Coming into this morning's report, MasterCard (NYSE:MA) enjoyed a consistent track record of growth, but investors weren't certain whether the card-network giant would be able to sustain the pace of its financial improvements. Given some of the challenges to the global economy, MasterCard's greater reliance on its international segment than rival Visa (NYSE:V) had some believing that MasterCard would face tougher conditions and see slower growth. Yet when the company actually released its quarterly results, MasterCard once again proved that the reality is far better than some of the pessimistic projections that outside analysts have portrayed -- at least as far as the card business is concerned. Let's take a closer look at MasterCard's third-quarter financial results for insight on how the transaction-processor did.
How MasterCard keeps finding global growth
Mastercard's third-quarter results continued to defy the company's naysayers, as strong figures on the top and bottom lines showed no signs of slowing. Revenue climbed 13% to $2.5 billion, with currency fluctuations having only a marginal impact on sales. MasterCard pointed to strong figures supporting its revenue growth, including a 12% jump in transaction dollar volume to $1.2 trillion and 10% growth in transaction counts to 11 billion. In particular, cross-border transaction volume climbed by 15%, showing the continued vitality of the global economy and MasterCard's role in facilitating international money movement. Looking specifically at purchases, MasterCard saw 11% higher volume, with $843 billion in purchases using its 2.1 billion branded cards.
Turning to the bottom line, net income rose an even sharper 15% to $1.02 billion. Thanks to a falling share count stemming from MasterCard's stock buyback program, earnings per share rose at an even greater rate of 19%, with the quarter's $0.87 coming in almost a dime per share ahead of what investors had expected to see. Despite rising operating expenses that offset some of the revenue gains, MasterCard pointed to investments in strategic initiatives as driving most of the spending growth, and it hopes that those initiatives will pay off with higher profits down the road.
MasterCard has a reputation for being more globally oriented than Visa, and looking at its geographical segments, MasterCard's results support that claim. U.S. growth in gross dollar volume came in at 7.5%, with purchase volume climbing 8.2%. But the domestic side of MasterCard's business makes up just 30% of its gross dollar volume and about a third of its purchase volume, and the international side of the business saw even faster growth. Even with slightly adverse currency conditions, gross dollar volume internationally rose at an 11.9% pace, with purchase volumes rising by 12.8% across all of its credit, charge, and debit card programs.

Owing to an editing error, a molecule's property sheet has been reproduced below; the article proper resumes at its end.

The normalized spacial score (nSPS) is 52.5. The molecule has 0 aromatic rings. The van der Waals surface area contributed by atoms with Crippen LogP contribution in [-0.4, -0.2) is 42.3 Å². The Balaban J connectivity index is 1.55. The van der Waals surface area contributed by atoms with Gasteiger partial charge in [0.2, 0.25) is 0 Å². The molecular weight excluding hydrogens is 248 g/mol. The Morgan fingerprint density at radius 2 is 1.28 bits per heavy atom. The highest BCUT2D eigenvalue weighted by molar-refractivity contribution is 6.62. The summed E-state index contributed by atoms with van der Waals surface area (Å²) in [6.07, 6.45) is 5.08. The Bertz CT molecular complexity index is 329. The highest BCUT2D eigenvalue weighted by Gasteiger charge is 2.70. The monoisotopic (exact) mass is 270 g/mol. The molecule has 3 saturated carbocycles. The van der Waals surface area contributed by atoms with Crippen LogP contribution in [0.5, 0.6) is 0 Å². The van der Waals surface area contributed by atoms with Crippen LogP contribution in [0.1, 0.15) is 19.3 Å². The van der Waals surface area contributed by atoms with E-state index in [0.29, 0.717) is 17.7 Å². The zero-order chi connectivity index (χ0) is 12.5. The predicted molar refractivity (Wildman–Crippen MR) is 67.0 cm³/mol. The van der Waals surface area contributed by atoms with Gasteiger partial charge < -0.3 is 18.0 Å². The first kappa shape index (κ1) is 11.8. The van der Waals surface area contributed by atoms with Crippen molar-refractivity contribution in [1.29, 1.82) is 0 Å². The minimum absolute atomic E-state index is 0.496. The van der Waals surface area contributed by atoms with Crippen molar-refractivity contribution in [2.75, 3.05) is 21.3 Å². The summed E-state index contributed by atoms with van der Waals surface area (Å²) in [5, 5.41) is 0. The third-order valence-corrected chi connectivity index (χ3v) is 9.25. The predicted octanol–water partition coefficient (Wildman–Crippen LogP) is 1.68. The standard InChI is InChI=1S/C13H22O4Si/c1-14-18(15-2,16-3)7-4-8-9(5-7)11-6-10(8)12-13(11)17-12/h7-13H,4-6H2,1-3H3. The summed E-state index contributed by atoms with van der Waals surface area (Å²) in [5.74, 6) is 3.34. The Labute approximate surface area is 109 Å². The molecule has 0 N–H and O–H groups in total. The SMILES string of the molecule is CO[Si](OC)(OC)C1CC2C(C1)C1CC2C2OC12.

Perhaps more surprising was the consistency of MasterCard's international growth across most of its global regions. The Asia-Pacific and Middle East and Africa segment saw the largest growth in gross dollar volumes at 18.6%, but Latin America enjoyed the best purchase-volume growth in local-currency terms, eclipsing the 20% mark. Meanwhile, even the struggling European economy managed to support strong growth levels, remaining MasterCard's largest contributor to its total gross dollar volume even as many worry about ongoing recessionary conditions for the eurozone.
The next step for MasterCard
Despite its success, MasterCard hasn't let up its guard. New innovations like Apple's (NASDAQ:AAPL) Apple Pay program represent only the latest entrants into the fast-growing mobile-payments space, and MasterCard has been wise to assert its strength by participating with Apple in facilitating the program's rollout. Moreover, although geopolitical tension has let up somewhat, the threat of problems in Russia could take a bigger bite out of MasterCard's international business than some of its rivals.
Yet in many ways, MasterCard's success has come from a simple source: pricing power. MasterCard expects to boost the amount it charges its banks at the beginning of 2015, which could bring further revenue and profit growth next year. With Visa also having reported favorable results earlier this week, it's clear that the major card networks have executed well in maintaining their grip on the industry despite the advance of technology into the payment-processing space.
MasterCard will always be sensitive to changes in spending patterns throughout the global economy, and so worries about macroeconomic conditions will have a particularly noticeable impact on sentiment for the card giant. At least right now, though, MasterCard continues to fire on all cylinders, extending its global reach in an effort to catch up with and surpass Visa in the worldwide card-network market.
Dan Caplinger owns shares of Apple. The Motley Fool recommends Apple, MasterCard, and Visa. The Motley Fool owns shares of Apple, MasterCard, and Visa. Try any of our Foolish newsletter services free for 30 days. We Fools may not all hold the same opinions, but we all believe that considering a diverse range of insights makes us better investors. The Motley Fool has a disclosure policy.